Trust – what does it mean?

How do you define Trust?

How do you determine someone is Trustworthy?

How do you earn someone else's Trust?


"Trust me I know this terrain" and "Trust me the check is in the mail."

We have heard these somewhere along our way.

Is there a single shared definition of the word trust?


So how do we define trust? There are a number of different ways we can define trust but here are some dimensions of trust and consequent definitions.



   What develops trust is the comfort in knowing that when someone commits to

   something, we can be assured they will fulfill their commitment based upon our prior

   experience with them.  

   Definition 1: Trust means being able to predict what other people will do and what

   situations will occur. If we can surround ourselves with people we trust, then we can

   create a safe present and an even better future.


  Value exchange

  Most of what we do with other people is based around exchange, which is the basis for

  all relationships, business and personal.

  Value exchange works because we each value things differently.

  This principle of   reciprocity is what binds communities and societies together.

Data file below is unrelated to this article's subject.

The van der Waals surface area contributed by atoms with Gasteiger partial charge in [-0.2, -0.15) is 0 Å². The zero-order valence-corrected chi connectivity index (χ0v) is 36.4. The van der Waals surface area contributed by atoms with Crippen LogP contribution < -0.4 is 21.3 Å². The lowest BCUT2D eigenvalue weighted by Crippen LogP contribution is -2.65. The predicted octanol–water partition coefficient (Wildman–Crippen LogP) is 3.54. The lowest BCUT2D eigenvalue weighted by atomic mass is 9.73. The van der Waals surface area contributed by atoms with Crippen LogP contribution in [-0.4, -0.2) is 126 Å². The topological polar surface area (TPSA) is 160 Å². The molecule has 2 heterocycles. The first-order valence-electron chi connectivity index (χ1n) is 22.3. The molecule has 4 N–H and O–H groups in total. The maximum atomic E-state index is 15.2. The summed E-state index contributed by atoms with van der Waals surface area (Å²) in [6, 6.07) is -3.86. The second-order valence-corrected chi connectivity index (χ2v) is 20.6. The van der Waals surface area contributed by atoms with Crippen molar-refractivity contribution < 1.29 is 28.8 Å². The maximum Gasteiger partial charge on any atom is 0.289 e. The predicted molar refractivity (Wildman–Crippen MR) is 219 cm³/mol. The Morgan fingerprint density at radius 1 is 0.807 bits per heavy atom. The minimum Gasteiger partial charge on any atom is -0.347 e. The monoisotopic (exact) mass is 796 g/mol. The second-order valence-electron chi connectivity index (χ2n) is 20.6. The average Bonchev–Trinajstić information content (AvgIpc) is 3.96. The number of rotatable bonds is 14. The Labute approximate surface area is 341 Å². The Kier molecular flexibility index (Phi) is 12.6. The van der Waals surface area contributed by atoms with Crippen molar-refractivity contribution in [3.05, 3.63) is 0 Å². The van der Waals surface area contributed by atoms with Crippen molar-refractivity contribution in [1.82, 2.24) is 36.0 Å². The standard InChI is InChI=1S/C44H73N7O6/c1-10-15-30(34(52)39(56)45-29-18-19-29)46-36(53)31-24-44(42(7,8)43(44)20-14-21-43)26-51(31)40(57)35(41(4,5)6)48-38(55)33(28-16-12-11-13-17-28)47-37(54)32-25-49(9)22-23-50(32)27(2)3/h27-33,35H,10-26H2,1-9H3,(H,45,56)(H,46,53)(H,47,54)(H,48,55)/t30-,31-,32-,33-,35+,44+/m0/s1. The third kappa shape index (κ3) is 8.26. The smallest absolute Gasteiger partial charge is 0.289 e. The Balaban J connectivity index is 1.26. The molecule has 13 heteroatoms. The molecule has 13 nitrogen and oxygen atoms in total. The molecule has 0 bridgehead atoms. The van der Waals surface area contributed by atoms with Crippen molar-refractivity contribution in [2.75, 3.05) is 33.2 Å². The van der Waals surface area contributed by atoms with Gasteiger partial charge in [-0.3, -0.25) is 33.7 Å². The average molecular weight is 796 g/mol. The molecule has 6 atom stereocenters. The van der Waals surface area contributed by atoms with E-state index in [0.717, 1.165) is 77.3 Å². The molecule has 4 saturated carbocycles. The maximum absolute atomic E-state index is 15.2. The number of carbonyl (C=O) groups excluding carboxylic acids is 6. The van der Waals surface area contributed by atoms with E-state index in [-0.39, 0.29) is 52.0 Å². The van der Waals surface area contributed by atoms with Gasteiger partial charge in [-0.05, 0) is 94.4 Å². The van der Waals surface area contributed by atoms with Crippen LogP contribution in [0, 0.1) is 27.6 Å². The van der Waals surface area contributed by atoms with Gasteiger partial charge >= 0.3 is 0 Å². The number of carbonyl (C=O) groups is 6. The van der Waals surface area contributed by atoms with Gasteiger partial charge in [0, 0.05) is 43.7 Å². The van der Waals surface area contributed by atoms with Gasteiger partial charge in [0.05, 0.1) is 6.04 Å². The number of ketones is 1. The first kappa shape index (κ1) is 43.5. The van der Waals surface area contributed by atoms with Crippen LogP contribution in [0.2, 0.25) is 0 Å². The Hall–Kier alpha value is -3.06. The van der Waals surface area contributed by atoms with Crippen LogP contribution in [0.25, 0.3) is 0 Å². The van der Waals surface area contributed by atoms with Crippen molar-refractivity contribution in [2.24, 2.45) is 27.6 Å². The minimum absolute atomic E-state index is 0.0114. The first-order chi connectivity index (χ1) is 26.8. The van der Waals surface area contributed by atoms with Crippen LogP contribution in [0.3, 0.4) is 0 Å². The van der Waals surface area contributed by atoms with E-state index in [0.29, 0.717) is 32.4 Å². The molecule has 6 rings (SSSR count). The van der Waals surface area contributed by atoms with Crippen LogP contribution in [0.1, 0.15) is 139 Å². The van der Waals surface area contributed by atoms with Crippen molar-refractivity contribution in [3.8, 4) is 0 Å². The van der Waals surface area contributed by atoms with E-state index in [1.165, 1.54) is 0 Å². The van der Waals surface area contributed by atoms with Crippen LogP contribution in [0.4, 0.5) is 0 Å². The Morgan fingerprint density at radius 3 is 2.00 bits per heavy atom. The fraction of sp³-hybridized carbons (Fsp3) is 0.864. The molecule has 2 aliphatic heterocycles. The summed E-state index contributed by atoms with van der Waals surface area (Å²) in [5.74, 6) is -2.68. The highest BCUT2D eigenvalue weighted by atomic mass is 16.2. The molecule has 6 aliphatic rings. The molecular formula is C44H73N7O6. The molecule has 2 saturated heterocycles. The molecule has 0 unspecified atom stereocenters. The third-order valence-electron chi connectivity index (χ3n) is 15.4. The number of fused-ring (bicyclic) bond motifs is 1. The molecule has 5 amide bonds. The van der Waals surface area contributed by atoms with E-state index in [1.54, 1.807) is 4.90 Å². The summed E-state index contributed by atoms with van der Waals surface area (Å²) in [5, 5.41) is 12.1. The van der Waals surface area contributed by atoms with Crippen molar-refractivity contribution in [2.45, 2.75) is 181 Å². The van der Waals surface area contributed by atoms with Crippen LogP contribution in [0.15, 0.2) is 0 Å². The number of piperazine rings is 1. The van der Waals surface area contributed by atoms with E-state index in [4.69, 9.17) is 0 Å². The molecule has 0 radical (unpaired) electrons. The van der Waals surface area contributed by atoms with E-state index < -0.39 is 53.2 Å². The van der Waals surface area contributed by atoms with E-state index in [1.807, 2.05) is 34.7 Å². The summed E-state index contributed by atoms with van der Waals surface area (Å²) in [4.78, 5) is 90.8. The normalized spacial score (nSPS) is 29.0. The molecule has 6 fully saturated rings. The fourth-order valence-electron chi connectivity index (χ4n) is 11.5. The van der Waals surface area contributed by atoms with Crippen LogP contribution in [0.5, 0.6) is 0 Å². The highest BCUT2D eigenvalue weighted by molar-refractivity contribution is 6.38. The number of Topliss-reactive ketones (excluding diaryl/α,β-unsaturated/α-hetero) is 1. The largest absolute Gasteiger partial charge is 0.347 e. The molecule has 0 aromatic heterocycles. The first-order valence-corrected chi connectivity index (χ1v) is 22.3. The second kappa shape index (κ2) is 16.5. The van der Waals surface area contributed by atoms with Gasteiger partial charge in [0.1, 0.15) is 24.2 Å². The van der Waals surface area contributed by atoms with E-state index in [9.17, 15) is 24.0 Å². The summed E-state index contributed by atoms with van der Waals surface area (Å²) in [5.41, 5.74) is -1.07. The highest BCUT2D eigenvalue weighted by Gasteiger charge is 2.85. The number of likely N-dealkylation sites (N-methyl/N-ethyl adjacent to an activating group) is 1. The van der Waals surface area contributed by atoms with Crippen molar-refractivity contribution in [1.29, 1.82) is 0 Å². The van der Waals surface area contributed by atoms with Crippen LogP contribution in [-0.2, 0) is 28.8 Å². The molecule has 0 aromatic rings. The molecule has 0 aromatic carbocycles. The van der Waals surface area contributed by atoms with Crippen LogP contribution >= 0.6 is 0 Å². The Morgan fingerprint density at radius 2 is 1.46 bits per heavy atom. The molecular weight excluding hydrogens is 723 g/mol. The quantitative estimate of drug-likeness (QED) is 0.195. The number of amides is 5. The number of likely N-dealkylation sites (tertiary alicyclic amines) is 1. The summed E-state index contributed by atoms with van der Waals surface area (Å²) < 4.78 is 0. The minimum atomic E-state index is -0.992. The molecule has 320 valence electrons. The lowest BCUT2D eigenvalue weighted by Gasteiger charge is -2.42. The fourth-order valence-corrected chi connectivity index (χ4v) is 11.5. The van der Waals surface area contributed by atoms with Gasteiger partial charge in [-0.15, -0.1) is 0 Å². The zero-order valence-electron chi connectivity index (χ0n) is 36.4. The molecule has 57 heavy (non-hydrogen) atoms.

Definition 2: Trust means making an exchange with someone when you do not have full

  knowledge about them, their intent and the things they are offering to you.


  Exposed vulnerabilities

  When we trust other people, we may also be exposing ourselves in a way that they can

  take advantage of our vulnerabilities. If I tell you in confidence about the problems I am

  having with work, you could use this to further your own career at my expense. 

  Definition 3: Trust means we can expose our vulnerabilities to someone and have the

  confidence we will not be taken advantage of in sharing the information. It is believing

  the person has your best interest in mind.


In closing, trust is communicated in our words and actions. It is our ability to "walk our talk"; our behavior and actions are consistent with our words and commitments.


Excerpts by permission of

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